This blog wouldn’t exist if not for Les Paul (1915-2009). So many know of his innovations in the development of the solid body electric guitar, but there is also his work in the advancement of multi-track recording, tape delay, sound-on-sound looping, reverb etc. that we take for granted today. Before the software replicants that we use today, there was a time where, if something didn’t exist, you went into a machine shop and made it out of wood, metal, vacuum tubes and electrical components. That’s hardcore analog. That calls upon a wider range of skill sets than most of us have today and, in Les Paul’s case, than most anyone ever had.
Video: Les Paul and Mary Ford are hosted by Alistair Cooke on a 1953 broadcast of the legendary CBS show Omnibus doing a “sound-on-sound” performance of “How High the Moon.”
I’d been thinking a lot about him this week before his passing. I haven’t owned a guitar in years and I had just gotten tired of either borrowing my friend Gerald’s Gibson SG for recording or playing clean guitar sounds on my keyboard and running them through guitar FX plug-ins, that I decided to get one of my own again. The first electric guitar that I bought for myself was a silver Les Paul Standard copy made by the Cortez (!) company when I was a freshman at Wayne State University in Detroit. I’d decided to skip school that semester but still lived in the dormitory keeping up the pretense of going to classes. Money that was supposed to be spent on books was quickly converted into the cash needed to buy that guitar and an amp, so I could make spending money playing in original music bar bands at night. My days were spent giving myself a crash course in guitar playing that, thanks to years of violin, piano and theory that came before it, went very quickly. After moving to NYC and fully embracing the new paths that MIDI technology was taking us to, my bar band aspirations became a thing of the past. The guitar broke and was never replaced. Plus, I was surrounded by friends who were/are guitar wizards now so, why bother?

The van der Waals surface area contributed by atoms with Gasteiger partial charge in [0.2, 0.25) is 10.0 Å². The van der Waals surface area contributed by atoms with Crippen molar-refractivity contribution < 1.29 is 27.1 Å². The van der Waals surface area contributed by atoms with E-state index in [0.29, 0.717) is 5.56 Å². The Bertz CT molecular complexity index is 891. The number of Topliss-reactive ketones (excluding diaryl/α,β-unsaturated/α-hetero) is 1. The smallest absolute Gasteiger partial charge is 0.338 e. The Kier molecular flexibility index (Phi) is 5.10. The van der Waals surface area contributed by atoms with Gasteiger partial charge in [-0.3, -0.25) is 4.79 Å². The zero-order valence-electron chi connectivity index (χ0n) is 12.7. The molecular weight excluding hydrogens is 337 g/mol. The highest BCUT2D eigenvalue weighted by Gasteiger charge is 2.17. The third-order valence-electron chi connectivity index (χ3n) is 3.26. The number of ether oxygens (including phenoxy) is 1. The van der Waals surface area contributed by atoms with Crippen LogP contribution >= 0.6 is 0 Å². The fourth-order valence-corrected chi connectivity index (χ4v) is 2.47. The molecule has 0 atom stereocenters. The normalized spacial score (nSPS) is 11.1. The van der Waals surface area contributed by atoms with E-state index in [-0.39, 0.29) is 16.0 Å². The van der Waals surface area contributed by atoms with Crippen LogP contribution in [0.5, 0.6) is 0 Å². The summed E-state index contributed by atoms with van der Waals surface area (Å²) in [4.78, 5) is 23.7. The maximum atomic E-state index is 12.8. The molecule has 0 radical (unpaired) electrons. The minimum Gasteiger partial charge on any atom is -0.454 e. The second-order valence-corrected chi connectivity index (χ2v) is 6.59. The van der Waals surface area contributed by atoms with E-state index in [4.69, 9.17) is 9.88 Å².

Yes, after moving to NYC with one of the number one bands in Detroit, that all fell apart. I returned to “serious” music, as I understood it at that time (I had classical training, J.S. Bach to Steve Reich, but the bands were a more immediate form of expressing Cold War angst, for this young man). I worked for John Cage’s publisher and then later, his editor, so that, coupled with my incipient work in avant-garde theater, saw me through a phase of trying everything possible: indeterminate music, serial music, prepared piano, percussion quartets, electronic soundscapes, etc. This led to a World Music phase in the 90s that was followed by a Neo-Minimalist phase because, with my keyboard-based ensemble, I was able to use non-tempered gamelan tunings within the guise of pattern-driven mini-epics for chamber ensemble. Still, it wasn’t completely ‘me’ yet. One of the best compliments I received from a live performance of a piece of mine for microtonal keyboard and gamelan at Celebrate Brooklyn! came at me like the kid who speaks up in The Emperor’s New Clothes: “I really liked your piece. It reminded me of The Who.” I laughed them off. But later, when I thought about it, when the piece was removed of all the ‘new music’ trappings, they were right. The road I chose may have been different, but the destination was the same. Since then, it’s all been about returning to who I was all along. My music has become a synthesis of everywhere I’ve been and everything I’ve done and that includes restoring the sound of the solid body electric guitar to my work, though with a lot more history behind it this time.